Coming from a vim world with tmux, I had really missed the multiple split window layout in Spacemacs. But after knowing how to define custom layouts this seemed to be an easy exercise for me.

So I thought, I should write a blog post about it to help others setup awesome layouts and workspaces with Spacemacs.

Some Terminology

Here I want to make some clarifications on the terminology surrounding vim, tmux and Emacs on windows, layouts, panes and buffers.

vim
tmux
Emacs
Spacemacs
Buffers
Windows
Tabs
Panes
Windows
Buffers
Frames
Windows
Buffers
Frames
Windows
Layouts
Workspaces

vim: Buffers

A buffer is the in-memory text of a file which is actually an area of Vim’s memory used to hold text read from a file for editing. In addition, an empty buffer with no associated file can be created to allow the entry of text.

vim: Windows

A window is a viewport onto a buffer. You can use multiple windows on one buffer, or several windows on different buffers.

Vim provides multiple ways to organize your work, one of them being the ability to open multiple split windows within the same tab page of a given Vim instance. This allows you to have multiple views on the same buffer or file, or even view multiple buffers side-by-side or in any arrangement you prefer.

vim: Tabs

A tab page is a collection of windows.

Emacs: Frames

A frame is a screen object that contains one or more Emacs windows. It is the kind of object called a “window” in the terminology of graphical environments; but we can’t call it a “window” here, because Emacs uses that word in a different way.

A frame initially contains a single main window and/or a minibuffer window; you can subdivide the main window vertically or horizontally into smaller windows.

Emacs: Windows

A window is an area of the screen that is used to display a buffer.

Windows are grouped into frames. Each frame contains at least one window; the user can subdivide it into multiple, non-overlapping windows to view several buffers at once.

tmux

Each window displayed by tmux may be split into one or more panes; each pane takes up a certain area of the display and is a separate terminal.

Spacemacs: Layouts

Layouts are window configurations with buffer isolation, each layout can define several workspaces (think of them as sub-layouts) sharing the same list of buffers as their parent layout.

A layout is a window configuration associated with a list of buffers. The list of buffers can be an arbitrarily chosen set of buffers. Spacemacs provides some facilities to create meaningful sets of buffers, for instance the buffers related to a projectile project.

Spacemacs: Workspaces

Workspaces are sub-layouts, they allow to define multiple layouts into a given layout, those layouts share the same buffer as the parent layout.

Layouts

A number of preset layouts are available in tmux. They are:

  • even-horizontal
  • even-vertical
  • main-horizontal
  • main-vertical
  • tiled

We will see each one in detail and also learn how to create each type of layout in Spacemacs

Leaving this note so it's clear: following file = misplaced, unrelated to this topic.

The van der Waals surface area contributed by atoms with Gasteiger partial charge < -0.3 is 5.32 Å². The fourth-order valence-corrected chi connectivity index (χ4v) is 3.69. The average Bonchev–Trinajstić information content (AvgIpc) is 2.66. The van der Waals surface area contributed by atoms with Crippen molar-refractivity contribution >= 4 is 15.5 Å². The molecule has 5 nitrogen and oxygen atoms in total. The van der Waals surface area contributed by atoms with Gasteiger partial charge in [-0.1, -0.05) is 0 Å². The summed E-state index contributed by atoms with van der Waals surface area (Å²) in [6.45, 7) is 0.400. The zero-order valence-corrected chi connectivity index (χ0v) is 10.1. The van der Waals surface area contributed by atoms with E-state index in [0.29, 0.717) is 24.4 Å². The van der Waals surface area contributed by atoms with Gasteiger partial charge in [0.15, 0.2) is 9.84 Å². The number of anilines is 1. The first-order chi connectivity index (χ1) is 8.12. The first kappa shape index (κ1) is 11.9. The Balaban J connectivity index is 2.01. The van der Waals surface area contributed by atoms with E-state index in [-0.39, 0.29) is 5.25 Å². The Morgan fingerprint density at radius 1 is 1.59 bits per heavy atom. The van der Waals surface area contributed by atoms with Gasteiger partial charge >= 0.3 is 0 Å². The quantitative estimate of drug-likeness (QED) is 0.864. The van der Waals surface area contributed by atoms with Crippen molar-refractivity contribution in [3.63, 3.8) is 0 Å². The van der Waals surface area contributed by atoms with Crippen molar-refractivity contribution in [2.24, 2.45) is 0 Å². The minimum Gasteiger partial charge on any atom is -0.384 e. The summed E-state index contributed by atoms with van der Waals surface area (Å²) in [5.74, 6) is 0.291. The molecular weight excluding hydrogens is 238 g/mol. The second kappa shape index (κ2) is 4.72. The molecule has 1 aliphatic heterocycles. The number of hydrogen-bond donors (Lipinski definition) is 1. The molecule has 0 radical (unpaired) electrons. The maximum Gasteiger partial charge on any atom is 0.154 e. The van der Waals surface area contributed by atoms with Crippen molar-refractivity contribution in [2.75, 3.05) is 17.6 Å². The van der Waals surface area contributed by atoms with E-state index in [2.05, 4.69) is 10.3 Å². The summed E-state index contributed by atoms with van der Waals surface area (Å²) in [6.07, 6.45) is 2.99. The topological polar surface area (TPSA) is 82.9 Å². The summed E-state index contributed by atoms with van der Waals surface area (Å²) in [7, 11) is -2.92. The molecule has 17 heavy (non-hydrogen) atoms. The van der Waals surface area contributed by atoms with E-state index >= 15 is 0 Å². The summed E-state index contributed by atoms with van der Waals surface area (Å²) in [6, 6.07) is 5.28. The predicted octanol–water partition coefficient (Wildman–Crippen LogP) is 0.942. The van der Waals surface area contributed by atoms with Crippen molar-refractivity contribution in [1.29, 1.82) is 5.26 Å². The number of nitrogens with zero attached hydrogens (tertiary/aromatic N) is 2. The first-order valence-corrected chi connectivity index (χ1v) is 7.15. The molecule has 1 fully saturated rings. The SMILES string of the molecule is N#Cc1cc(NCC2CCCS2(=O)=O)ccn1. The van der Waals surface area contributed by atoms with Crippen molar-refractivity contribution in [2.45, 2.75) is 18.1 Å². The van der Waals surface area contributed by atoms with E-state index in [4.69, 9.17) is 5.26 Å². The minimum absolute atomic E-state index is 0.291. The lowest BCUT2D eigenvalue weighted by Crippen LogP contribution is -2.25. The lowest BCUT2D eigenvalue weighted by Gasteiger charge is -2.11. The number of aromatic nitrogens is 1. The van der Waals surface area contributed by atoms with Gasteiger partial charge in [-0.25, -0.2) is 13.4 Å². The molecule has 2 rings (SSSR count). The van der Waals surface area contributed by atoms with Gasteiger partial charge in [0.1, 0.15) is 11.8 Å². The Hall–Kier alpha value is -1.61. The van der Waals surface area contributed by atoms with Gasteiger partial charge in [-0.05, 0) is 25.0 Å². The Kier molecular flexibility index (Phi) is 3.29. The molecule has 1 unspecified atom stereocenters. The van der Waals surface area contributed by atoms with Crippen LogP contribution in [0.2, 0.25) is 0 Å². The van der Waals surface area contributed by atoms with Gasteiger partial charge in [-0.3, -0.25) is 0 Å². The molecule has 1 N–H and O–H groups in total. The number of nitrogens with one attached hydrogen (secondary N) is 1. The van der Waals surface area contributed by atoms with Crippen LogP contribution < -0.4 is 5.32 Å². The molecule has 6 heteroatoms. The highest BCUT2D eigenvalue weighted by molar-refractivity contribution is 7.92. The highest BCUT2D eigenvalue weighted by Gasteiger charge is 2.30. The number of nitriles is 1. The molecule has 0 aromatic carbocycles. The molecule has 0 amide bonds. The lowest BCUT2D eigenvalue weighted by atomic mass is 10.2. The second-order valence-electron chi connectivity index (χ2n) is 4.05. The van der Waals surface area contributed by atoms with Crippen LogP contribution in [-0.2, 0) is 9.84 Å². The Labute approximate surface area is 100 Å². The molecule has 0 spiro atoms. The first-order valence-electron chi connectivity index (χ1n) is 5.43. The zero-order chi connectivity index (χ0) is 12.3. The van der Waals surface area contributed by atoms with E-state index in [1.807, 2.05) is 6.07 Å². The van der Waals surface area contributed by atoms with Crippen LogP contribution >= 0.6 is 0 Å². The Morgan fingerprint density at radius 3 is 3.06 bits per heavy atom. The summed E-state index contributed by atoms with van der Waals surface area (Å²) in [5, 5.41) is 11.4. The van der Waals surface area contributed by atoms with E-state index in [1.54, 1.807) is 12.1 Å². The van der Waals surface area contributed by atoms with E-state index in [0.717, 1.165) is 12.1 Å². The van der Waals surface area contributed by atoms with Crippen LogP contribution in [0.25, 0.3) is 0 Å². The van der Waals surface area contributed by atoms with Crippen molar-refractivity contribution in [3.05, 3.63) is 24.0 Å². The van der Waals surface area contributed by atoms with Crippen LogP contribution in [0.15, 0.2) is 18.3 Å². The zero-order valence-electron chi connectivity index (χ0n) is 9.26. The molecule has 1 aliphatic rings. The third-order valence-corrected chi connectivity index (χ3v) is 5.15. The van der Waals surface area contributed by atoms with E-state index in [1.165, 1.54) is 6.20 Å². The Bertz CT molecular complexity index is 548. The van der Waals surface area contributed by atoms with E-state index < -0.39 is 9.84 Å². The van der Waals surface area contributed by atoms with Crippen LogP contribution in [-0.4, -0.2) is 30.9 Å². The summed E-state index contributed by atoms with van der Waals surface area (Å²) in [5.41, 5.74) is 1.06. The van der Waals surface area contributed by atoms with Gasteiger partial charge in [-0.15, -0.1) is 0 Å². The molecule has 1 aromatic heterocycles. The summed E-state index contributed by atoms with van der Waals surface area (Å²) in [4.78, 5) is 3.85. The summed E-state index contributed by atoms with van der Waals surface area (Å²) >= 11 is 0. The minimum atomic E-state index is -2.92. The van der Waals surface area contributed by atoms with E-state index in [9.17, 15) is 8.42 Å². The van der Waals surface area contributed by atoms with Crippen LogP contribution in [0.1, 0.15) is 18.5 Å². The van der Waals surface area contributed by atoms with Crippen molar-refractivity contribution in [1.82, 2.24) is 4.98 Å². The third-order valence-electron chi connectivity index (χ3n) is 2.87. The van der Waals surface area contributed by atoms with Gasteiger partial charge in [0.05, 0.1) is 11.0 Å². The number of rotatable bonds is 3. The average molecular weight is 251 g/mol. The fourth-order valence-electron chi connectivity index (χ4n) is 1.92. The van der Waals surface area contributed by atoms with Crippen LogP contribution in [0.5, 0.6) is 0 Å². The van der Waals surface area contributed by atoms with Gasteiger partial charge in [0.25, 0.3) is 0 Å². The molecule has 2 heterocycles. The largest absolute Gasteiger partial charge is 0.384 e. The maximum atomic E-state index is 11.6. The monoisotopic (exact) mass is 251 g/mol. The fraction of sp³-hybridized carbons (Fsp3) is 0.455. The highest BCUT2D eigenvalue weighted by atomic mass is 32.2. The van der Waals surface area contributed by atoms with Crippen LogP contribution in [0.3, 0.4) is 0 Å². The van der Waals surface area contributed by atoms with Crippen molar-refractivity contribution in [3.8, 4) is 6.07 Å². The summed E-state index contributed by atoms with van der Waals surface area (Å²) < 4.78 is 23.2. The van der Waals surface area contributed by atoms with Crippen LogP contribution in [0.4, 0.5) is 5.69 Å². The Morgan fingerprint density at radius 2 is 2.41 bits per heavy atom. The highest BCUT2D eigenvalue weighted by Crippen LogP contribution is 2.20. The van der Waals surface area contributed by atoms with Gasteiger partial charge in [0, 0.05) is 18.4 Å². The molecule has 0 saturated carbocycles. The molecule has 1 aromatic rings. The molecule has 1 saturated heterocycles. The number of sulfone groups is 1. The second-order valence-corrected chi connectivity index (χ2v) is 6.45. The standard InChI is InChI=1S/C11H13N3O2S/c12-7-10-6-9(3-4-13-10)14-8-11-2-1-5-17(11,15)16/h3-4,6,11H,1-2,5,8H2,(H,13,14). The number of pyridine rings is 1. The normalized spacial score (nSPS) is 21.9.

Custom Layouts

Custom layouts in Spacemacs can be defined using the macro spacemacs|define-custom-layout, they are accessible via SPC l o. You can define these custom layouts inside your.spacemacs file under dotspacemacs/user-config section.

Even Horizontal Layout

Panes are spread out evenly from left to right across the window.

Even Vertical Layout

Panes are spread evenly from top to bottom.

Main Horizontal Layout

A large (main) pane is shown at the top of the window and the remaining panes are spread from left to right in the leftover space at the bottom. Use the main-pane-height window option to specify the height of the top pane.

Main Vertical Layout

Similar to main-horizontal but the large pane is placed on the left and the others spread from top to bottom along the right.

Tiled layout

Panes are spread out as evenly as possible over the window in both rows and columns.

Example Custom Layout

So far we have seen how we can create custom layouts like tmux standard presets in Spacemacs. But the above examples are only skeletons, we don’t load any files in the windows. Now we will see an actual example of how to create accessible custom layouts by loading the desired files, terminals and other programs inside Spacemacs.

Custom Layout in Spacemacs

Previously, in vim, I have been using tmuxinator for managing my tmux sessions and custom layouts for my projects. Since I will be working on multiple projects simultaneously, it was really helpful to define a standard and unique layout for each project.

Layout definition using tmuxinator

tmuxinator is a tool to manage complex tmux sessions easily. It has got some layout settings gets handed down to tmux directly, so you can choose from one of the five standard layouts or specify your own.

The above same configuration can be easily ported to Spacemacs like below. All you need to do is to get familiar with different macros that are available in Spacemacs like find-fileeshellsplit-window-right, etc., Once you know how these macros work, it will be an easy task to setup custom layouts like this.

The resultant layout will look something similar to this:

References